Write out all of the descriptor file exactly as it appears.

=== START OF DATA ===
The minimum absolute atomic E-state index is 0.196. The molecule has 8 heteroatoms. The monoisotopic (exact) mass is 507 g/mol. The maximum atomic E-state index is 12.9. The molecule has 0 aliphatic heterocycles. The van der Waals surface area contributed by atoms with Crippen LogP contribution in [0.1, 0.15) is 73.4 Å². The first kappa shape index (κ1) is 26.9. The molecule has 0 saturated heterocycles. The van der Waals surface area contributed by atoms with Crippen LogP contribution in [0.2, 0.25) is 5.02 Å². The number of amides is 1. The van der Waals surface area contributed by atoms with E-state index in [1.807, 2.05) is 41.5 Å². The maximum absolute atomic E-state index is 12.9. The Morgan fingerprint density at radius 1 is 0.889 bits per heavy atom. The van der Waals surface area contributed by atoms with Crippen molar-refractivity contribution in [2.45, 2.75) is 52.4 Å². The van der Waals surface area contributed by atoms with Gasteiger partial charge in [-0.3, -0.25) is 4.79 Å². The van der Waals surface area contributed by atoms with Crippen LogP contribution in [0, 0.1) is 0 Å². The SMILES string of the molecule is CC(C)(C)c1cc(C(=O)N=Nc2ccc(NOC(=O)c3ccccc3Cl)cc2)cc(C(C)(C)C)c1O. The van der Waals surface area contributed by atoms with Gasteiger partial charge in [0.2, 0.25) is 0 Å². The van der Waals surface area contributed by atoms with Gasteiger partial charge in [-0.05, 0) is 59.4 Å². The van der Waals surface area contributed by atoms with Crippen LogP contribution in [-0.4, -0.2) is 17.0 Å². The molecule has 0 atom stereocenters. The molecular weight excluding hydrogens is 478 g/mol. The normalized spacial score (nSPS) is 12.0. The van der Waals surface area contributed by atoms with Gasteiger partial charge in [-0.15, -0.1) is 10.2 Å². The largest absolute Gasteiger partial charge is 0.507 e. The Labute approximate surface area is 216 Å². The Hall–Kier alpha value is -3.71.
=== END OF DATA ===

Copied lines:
The minimum absolute atomic E-state index is 0.196. The molecule has 8 heteroatoms. The monoisotopic (exact) mass is 507 g/mol. The maximum atomic E-state index is 12.9. The molecule has 0 aliphatic heterocycles. The van der Waals surface area contributed by atoms with Crippen LogP contribution in [0.1, 0.15) is 73.4 Å². The first kappa shape index (κ1) is 26.9. The molecule has 0 saturated heterocycles. The van der Waals surface area contributed by atoms with Crippen LogP contribution in [0.2, 0.25) is 5.02 Å². The number of amides is 1. The van der Waals surface area contributed by atoms with E-state index in [1.807, 2.05) is 41.5 Å². The maximum absolute atomic E-state index is 12.9. The Morgan fingerprint density at radius 1 is 0.889 bits per heavy atom. The van der Waals surface area contributed by atoms with Crippen molar-refractivity contribution in [2.45, 2.75) is 52.4 Å². The van der Waals surface area contributed by atoms with Gasteiger partial charge in [-0.3, -0.25) is 4.79 Å². The van der Waals surface area contributed by atoms with Crippen LogP contribution in [0, 0.1) is 0 Å². The SMILES string of the molecule is CC(C)(C)c1cc(C(=O)N=Nc2ccc(NOC(=O)c3ccccc3Cl)cc2)cc(C(C)(C)C)c1O. The van der Waals surface area contributed by atoms with Gasteiger partial charge in [0.2, 0.25) is 0 Å². The van der Waals surface area contributed by atoms with Gasteiger partial charge in [-0.05, 0) is 59.4 Å². The van der Waals surface area contributed by atoms with Crippen LogP contribution in [-0.4, -0.2) is 17.0 Å². The molecule has 0 atom stereocenters. The molecular weight excluding hydrogens is 478 g/mol. The normalized spacial score (nSPS) is 12.0. The van der Waals surface area contributed by atoms with Gasteiger partial charge in [-0.15, -0.1) is 10.2 Å². The largest absolute Gasteiger partial charge is 0.507 e. The Labute approximate surface area is 216 Å². The Hall–Kier alpha value is -3.71.